For the actual installation, a two-person team works best: one installing and one cutting. An experienced cutter, though, can sometimes keep multiple installers going at the same time. After getting a measurement for the first piece, the cutter cuts the siding to length and seals any cuts.

If the installers are using gauges, the cutter also scribes a line along the siding's face at the proper reveal to help the installers align the second course without having to measure and mark the reveal in an awkward position. The installer then blind-nails the siding through the top edge and into the studs, placing the nails the distance from the top edge that's prescribed by the siding manufacturer. Most engineered siding can be blind-nailed, which looks better and helps to protect the fasteners from corrosion.

Working from left to right, additional courses install in a stair-step fashion. We stagger each butt joint at least a stud or two from the one below, and we make sure to break the end of each course on a stud as we work our way up a wall, minimizing any chance for the end of a board to work loose.

The butt joints in each course are flashed using aluminum coil-stock that we form ahead of time into pans or cards. Each card starts out about 4 inches wide and is as long as the nominal width of the siding that we're installing. We then form a 90-degree leg at the top that is as long as the thickness of the siding. The bend lets us place each card at the end of a siding course without nailing it in place. Because the card moves with the board, we can adjust a row of siding if necessary to compensate for a slightly bowed piece.

I've remodeled old houses and found tar-paper splines at butt joints of siding. While this method is okay, I prefer to make our flashings out of rigid material that isn't adversely affected by UV rays, moisture, or other environmental conditions. I want the supporting materials we use to last as long as the siding.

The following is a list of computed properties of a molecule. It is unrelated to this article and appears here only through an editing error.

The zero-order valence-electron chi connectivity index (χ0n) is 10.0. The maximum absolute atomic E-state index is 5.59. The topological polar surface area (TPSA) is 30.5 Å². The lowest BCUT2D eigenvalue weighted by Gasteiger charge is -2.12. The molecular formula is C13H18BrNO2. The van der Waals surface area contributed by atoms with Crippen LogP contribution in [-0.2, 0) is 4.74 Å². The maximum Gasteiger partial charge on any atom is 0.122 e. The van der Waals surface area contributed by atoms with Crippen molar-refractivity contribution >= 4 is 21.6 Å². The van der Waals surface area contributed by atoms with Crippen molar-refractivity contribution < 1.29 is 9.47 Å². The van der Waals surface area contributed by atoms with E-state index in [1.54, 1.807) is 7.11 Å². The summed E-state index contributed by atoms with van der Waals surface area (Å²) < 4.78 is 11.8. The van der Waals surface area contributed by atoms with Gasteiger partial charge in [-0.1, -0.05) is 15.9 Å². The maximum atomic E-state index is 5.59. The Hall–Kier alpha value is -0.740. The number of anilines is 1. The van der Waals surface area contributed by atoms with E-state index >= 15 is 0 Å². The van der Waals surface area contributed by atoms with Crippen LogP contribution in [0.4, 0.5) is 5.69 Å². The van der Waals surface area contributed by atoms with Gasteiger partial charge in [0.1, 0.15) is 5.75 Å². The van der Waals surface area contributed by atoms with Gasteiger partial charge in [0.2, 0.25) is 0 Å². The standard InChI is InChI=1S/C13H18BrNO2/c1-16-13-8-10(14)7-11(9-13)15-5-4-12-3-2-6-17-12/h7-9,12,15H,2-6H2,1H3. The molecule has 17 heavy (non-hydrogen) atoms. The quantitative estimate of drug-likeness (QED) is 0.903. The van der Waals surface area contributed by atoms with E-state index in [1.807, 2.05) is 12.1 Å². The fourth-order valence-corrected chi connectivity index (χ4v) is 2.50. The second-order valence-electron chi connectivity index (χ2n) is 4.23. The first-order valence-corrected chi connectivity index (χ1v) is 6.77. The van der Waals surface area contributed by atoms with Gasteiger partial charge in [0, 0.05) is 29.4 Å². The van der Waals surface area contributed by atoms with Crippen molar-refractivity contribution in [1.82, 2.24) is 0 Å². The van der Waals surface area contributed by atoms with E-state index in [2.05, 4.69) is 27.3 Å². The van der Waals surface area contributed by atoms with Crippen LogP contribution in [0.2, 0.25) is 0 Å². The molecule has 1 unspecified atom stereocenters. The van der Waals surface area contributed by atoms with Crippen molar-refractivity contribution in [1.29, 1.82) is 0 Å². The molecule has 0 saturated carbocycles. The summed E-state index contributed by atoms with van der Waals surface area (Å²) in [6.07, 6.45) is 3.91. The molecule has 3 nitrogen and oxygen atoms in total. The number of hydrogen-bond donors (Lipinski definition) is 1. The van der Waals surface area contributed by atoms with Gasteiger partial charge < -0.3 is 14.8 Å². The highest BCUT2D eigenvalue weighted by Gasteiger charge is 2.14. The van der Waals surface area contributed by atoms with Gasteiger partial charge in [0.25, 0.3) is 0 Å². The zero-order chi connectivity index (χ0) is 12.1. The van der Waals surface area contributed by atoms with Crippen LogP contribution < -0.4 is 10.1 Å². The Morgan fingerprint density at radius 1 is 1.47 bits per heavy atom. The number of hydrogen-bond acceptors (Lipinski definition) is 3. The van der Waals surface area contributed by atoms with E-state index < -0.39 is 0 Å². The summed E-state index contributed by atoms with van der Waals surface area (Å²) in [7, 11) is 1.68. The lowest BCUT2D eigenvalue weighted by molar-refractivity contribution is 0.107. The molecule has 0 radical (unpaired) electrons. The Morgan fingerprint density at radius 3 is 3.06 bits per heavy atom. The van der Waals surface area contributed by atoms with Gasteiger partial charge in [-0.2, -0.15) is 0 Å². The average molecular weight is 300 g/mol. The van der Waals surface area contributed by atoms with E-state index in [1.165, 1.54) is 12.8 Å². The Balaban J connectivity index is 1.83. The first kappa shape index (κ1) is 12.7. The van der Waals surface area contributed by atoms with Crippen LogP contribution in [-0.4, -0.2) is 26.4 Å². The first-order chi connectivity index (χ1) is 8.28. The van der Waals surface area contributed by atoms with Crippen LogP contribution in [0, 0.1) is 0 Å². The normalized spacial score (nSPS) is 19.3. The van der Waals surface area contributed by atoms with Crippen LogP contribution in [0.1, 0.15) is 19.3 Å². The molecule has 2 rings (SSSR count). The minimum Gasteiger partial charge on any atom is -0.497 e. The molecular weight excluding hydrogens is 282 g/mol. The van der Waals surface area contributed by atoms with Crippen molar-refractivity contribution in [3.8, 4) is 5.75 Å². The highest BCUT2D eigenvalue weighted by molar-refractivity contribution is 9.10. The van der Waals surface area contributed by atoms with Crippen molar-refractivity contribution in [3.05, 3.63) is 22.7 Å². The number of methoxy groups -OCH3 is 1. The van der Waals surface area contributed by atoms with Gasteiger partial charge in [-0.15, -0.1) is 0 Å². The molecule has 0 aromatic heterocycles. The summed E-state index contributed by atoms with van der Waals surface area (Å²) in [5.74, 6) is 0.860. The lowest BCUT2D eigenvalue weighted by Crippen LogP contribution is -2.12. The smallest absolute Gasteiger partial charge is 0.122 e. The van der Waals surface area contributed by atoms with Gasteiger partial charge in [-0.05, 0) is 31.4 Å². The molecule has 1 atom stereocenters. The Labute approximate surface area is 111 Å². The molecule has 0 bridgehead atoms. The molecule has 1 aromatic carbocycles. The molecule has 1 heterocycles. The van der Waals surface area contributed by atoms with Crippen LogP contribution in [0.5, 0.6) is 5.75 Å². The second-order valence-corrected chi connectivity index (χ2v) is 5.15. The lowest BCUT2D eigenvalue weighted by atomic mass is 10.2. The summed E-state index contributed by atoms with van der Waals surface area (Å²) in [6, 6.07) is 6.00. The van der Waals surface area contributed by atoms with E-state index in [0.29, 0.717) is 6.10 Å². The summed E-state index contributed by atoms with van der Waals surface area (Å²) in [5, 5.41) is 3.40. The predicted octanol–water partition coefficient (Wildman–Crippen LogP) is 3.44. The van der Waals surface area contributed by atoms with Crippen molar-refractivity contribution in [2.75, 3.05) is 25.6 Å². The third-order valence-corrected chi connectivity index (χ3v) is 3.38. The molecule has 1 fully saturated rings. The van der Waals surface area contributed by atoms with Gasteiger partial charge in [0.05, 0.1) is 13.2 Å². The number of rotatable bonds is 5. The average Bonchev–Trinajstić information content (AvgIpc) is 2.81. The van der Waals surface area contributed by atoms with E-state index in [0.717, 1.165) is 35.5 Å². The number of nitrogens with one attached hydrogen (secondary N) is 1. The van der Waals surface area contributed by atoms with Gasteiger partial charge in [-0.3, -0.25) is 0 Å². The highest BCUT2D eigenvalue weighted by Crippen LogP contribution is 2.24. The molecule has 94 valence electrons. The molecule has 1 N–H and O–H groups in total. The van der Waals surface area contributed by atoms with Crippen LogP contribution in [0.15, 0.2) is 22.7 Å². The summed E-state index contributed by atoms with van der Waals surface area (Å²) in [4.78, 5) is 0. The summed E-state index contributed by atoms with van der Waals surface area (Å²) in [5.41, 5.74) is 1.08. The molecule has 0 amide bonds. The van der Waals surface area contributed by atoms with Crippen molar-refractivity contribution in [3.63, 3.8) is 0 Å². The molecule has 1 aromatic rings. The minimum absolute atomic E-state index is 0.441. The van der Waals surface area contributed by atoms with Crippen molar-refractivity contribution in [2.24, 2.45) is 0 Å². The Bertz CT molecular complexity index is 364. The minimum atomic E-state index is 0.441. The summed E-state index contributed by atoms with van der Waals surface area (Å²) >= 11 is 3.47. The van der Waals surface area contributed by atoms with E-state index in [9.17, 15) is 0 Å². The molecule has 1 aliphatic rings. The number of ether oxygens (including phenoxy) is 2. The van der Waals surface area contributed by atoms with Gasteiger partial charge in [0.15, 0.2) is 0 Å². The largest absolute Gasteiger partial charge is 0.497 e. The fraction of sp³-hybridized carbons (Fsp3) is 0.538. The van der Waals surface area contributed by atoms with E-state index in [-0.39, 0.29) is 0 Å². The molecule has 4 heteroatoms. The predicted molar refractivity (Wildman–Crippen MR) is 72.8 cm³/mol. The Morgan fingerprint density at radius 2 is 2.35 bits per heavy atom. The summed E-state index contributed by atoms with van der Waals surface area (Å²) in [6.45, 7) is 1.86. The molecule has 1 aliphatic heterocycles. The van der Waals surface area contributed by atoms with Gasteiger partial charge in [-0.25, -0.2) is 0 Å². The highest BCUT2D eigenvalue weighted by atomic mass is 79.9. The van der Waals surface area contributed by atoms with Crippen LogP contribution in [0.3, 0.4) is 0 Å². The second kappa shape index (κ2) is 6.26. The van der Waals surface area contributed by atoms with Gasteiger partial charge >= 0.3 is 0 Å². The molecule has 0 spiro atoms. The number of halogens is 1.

To gang-cut siding, the cutter takes material from the pile and stacks it against the cutting-table fence. When working with finished siding, we prefer to make our cuts with the finished side facing down—to minimize chipout—but manufacturers usually alternate the finished and unfinished sides for shipping, so it's not always practical to have the unfinished side facing up.

After squaring the ends of the boards, the cutter pulls the measurement and cuts through the entire stack at once. A 7 1/4-inch circular saw can usually cut four or five boards at a time.

Successive courses of siding are installed as described above. The only difference is when a piece needs to be notched, such as around a window. Engineered-wood siding is usually notched by the cutter on the ground, but fiber-cement siding is usually notched by the installer to minimize breakage during handling. The exposed edges of the siding are sealed immediately after cutting, before the modified piece is installed. Install a starter strip to support the siding above the window.

The vertical edges of the notched pieces typically abut a projection such as window trim, so we add a thin bead of caulk to the backs of these areas before installing the siding. For the pieces above a projection, we hold the siding up 3/8 inch above the flashing to keep the siding from wicking moisture and to allow water to drain away freely. We generally don't caulk horizontal areas, to avoid trapping moisture behind the siding.